Workplace reductions in the 2m guidance need to be based on sound evidence and demonstrate any control measures will be effective. The health and safety hierarchy should be applied by removing risks first, then using engineering controls and enhanced cleaning etc. PPE that is appropriate is a last resort. Evidence not only supports the 2m guidance but in some circumstances supports its extension (British Medical Journal May 2020, Lancet 1 June 2020, Guardian 12 June 2020). Any reductions in 2m guidance must be based on detailed, validated policies and procedures able to effectively protect vulnerable workers, children and the wider public. Current evidence continues to support the general importance of the combined use of social distancing, use of masks and other PPE and handwashing not removing or reducing parts of this strategy. This approach has been continually stressed by the Scottish Government. There must also be continued employment, wage protection and suspension of punitive sickness absence and performance management system, to encourage safe practices including self-isolation.

Those who run the risks of social distance changes should be fully involved and consulted about them at both workplace and national levels. At a time when we have reduced distancing, we are increasing potential contacts several fold, especially by pressing for a return to workplaces and schools. This strategy ignores the potential health, social and economic harm of a stop-start-repeat cycle driven by a desire to achieve a normality that cannot exist at this time. Often those making decisions about risk in Scotland rarely run them. The recent clusters continue to show why the risks to public health from the pandemic are still considerable for workers too. They indicate why it is so important for those working in risky settings to have a means to influence health and safety decisions such as the 2m guidance in the future. The Scottish Government has shown some commitment to Fair Work principles and consulting unions about guidance on health and safety issues relating to COVID-19. Whether it will be able to deliver on those promises in the future and improve worker health and safety and public health post-pandemic looks more problematic. This is especially the case when the managers of large Scottish estates and corporate lobbyists have surprisingly been given the task of preparing reports for the Scottish Government on economic recovery post-COVID-19 and economic policy that have marginalised and ignored worker health and safety.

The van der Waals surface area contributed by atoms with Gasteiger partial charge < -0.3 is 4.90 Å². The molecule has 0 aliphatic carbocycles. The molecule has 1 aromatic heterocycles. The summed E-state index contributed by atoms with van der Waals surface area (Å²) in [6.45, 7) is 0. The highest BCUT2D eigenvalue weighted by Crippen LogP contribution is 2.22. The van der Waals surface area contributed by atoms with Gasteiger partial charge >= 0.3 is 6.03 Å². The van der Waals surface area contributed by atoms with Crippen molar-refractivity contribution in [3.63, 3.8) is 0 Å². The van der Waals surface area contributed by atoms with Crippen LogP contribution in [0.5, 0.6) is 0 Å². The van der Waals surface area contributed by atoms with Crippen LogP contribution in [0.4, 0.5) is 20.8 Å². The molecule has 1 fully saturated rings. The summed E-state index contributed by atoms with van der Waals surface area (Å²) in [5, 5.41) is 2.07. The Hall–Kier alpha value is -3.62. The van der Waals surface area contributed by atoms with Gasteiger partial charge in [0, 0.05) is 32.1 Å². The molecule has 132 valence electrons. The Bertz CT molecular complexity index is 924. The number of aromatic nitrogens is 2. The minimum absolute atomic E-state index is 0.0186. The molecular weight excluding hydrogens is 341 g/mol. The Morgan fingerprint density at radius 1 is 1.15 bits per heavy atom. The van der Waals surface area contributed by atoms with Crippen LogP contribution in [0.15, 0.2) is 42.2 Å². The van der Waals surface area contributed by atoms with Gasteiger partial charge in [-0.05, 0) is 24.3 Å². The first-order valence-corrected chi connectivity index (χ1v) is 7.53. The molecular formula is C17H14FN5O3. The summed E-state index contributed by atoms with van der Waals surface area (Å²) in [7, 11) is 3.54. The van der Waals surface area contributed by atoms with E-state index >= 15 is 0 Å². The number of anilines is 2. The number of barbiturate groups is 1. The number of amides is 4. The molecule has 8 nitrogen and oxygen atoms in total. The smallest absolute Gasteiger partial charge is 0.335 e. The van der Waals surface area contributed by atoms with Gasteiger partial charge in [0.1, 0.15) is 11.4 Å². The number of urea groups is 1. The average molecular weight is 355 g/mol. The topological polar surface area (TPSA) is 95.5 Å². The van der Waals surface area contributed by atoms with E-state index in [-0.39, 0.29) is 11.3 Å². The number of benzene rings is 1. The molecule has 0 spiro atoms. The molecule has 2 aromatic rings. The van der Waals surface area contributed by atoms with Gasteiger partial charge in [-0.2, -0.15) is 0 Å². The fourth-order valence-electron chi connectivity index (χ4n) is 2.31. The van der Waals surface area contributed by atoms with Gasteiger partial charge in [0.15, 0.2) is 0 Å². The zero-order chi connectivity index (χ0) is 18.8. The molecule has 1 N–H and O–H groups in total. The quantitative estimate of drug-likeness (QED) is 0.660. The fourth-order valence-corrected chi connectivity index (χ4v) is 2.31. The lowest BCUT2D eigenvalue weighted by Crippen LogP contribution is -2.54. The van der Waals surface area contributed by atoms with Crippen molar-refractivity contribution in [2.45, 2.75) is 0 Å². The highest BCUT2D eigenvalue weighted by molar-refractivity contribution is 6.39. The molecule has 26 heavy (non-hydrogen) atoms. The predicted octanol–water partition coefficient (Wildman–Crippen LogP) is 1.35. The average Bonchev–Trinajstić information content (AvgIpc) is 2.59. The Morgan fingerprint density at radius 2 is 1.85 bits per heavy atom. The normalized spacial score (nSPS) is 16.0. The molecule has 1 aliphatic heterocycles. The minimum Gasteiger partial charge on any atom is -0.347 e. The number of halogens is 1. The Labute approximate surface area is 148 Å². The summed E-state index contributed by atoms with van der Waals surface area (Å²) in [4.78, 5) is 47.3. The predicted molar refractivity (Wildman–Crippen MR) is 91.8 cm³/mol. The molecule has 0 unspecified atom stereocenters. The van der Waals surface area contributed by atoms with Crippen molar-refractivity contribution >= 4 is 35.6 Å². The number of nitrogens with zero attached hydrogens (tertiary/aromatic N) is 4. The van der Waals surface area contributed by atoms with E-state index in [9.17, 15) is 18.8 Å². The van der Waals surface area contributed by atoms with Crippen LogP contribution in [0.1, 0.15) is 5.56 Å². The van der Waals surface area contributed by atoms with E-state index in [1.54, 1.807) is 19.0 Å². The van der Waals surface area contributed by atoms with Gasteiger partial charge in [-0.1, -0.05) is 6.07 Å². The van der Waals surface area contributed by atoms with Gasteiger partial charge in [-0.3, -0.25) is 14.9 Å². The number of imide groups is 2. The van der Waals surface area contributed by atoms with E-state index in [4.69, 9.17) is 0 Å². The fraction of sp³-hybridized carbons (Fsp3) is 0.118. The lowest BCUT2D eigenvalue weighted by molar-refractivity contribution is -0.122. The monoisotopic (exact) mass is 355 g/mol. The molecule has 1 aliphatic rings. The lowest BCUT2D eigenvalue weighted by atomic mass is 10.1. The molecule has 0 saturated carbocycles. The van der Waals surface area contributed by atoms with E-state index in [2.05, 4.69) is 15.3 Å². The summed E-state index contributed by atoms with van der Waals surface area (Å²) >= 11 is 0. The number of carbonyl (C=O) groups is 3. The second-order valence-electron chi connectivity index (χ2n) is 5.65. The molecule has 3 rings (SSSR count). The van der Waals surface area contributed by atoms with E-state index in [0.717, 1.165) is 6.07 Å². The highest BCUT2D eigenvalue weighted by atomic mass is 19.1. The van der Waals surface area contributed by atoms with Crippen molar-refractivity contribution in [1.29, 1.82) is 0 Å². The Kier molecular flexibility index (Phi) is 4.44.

• This article is an abridged version of ‘KEEP YOUR DISTANCE: Is two metres too far or not far enough to protect from COVID-19 and who benefits and who loses if it is reduced?’ by the same authors. It can and extensive references to further research can be found at http://www.hazardscampaign.org.uk/wp-content/uploads/2020/06/two-metre-commentary.pdf

Andrew Watterson is Professor of Health in the Occupational and Environmental Health and Public Health and Population Health research groups at the University of Stirling. Rory O’Neill is a visiting professor at the School of Law and Social Justice, University of Liverpool, the occupational health and workplace safety adviser to the International Trade Union Confederation (ITUC) and the editor of Hazards magazine www.hazards.org Janet Newsham is the chair of the National Hazards Campaign and Coordinator at Greater Manchester Hazards Centre. Hilda Palmer, a biologist and workers’ health and safety advisor, worked at Greater Manchester Hazards Centre for 33 years and is the facilitator of Families Against Corporate Killers.

References

Independent SAGE statement on 2m vs 1m social distance guidance in indoor settings https://www.independentsage.org/wp-content/uploads/2020/07/2m-vs-1m-guidance-Independent-SAGE-statement-June-21-3.pdf June 21 2020
ILO (2020) A safe and healthy return to work during the COVID-19 pandemic, 21 May 2020 https://www.ilo.org/global/topics/safety-and-health-at-work/resources-library/publications/WCMS_745549/lang–en/index.htm
Scottish Government (2020) COVID-19 Advisory Group: physical distancing advice. https://www.gov.scot/publications/covid-19-advisory-group-physical-distancing-advice/
UK Government (2020) Review of two metre social distancing guidance: Summary of review findings. https://www.gov.uk/government/publications/review-of-two-metre-social-distancing-guidance
UK Government (2020) Principles of understanding of transmission routes to inform risk assessment and mitigation strategies https://www.gov.uk/government/publications/principles-of-understanding-of-transmission-routes-to-inform-risk-assessment-and-mitigation-strategies-updated-14-may-2020